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The Burke Museum of Natural History and Culture is pleased to introduce a new traveling exhibit, The Big One, Earthquakes in the Pacific Northwest, available for booking from March 2002—March 2004. This compact, flexible exhibit is designed to appeal to a wide variety of audiences and present information every Northwester should know— why we have earthquakes, the hazards they present, and what we can do to prepare. Components include a freestanding panel display, hands-on models, study kits for schools, take-away brochures on safety topics, and computer resources. There is also the opportunity to host a visiting scientist in your community in conjunction with the exhibition.

Developed in collaboration with leading scientists from the University of Washington and a wide range of public partners, including the National Science Foundation, The Big One: Earthquakes in the Pacific Northwest presents up-to-date science in everyday language and provides unique opportunities to reach out to schools and organizations in your community. These are some of the questions the Burke’s traveling exhibit, The Big One: Earthquakes in the Pacific Northwest, will address:

Why are earthquakes inevitable?

A brief introduction to plate tectonics, including the inner structure of the earth, the convection currents that keep plates in motion, and why earthquakes occur at plate boundaries.

What’s happening Here?

The distinctive geology of the Pacific Northwest and the three types of earthquakes produced here (where and when they have taken place historically, how they are caused, and what kinds of damage they create).

How do we know all this?

Explanations of how seismographs are used to record, measure, and interpret the energy released.

A great detective story

A recap of the fascinating research that proved that major earthquakes do occur here in the Pacific Northwest (inlcudes evidence of a devastating earthquake and tsunami along the Washington coast 300 years ago and confirmation of this event through historical records in Japan.

Researching the risk

Examples of current research efforts and what they are revealing about our past earthquake history and current risks (includes investigations underway around Puget Sound, the Pacific Coast, and Eastern Washington).

What are the dangers? How can we prepare?

Introduces hazards— from ground failure to tsunamis— and explains why one earthquake causes different effects in different areas. Presents basic safety steps to take now and when an earthquake strikes.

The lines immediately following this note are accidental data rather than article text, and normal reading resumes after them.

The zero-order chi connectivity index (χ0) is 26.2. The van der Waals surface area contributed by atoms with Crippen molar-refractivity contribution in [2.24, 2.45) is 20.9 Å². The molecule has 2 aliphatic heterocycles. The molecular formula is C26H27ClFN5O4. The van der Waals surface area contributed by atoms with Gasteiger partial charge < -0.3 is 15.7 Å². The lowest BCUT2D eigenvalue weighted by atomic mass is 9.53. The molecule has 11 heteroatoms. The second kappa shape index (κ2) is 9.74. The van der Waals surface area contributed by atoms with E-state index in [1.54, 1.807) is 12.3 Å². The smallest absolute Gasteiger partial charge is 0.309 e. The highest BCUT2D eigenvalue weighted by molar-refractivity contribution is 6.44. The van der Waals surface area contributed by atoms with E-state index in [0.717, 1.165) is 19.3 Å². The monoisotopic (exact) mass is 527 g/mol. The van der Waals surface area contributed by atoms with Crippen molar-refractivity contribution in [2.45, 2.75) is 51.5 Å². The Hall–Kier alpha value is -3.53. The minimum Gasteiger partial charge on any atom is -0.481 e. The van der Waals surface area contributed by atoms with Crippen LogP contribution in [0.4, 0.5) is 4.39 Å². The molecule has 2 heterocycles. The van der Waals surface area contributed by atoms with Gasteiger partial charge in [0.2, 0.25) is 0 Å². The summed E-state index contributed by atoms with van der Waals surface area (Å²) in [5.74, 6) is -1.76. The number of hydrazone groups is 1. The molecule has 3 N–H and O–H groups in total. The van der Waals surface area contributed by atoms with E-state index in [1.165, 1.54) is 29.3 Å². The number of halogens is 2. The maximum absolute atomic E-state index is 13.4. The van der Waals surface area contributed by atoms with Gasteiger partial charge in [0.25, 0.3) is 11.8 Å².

Traveling Exhibit components

Panel Display

  • Versatile free-standing system with 12 lightweight, 3’ by 4’ panels, hung in stacked pairs.
  • Pole and panel units can be arranged in a number of different configurations.

Hands-on Displays

Three pedestals, approximately 2’ by 3’ square and 30" high, each topped by a hands-on model (models may alternately be displayed on a table).

Traveling Study kits

Two kits containing books, videos, lesson plans, specimens and supplies for classroom use.

Other Materials and supplies

  • Free take-away brochures for visitors on basic earthquake/tsunami safety issues
  • Press kit with sample press releases, teacher mailings, etc.
  • Assembly and repacking instructions
  • Evaluation forms and additional information from the Burke
  • Computer CD containing historic photos and additional scientific informaiton

Fees and requirements

  • The rental fee is $250 per 4-week booking period, plus one-way shipping.
  • All components and insurance are included in the fee
  • The exhibit requires 3-4 people to unpack and assemble
  • Security is low


The exhibit is currently available for bookings of 4 weeks or more in Dec. 2002, and from May to Dec. 2003.


To book the exhibit or receive more information, please contact Ruth Pelz, Project Coordinator, at 206-616-1550 or email

Press Contact:

Natasha Dworkin
Public Relations Manager
Phone: 206-543-9762
Fax: 206-616-1274

Planning your Visit
Locations and Dates
Visiting Scientist Tour

Sponsors and Collaborators


© 2002 Burke Museum of Natural History & Culture
University of Washington, Seattle, WA 98195-3010
Phone: 206-543-5590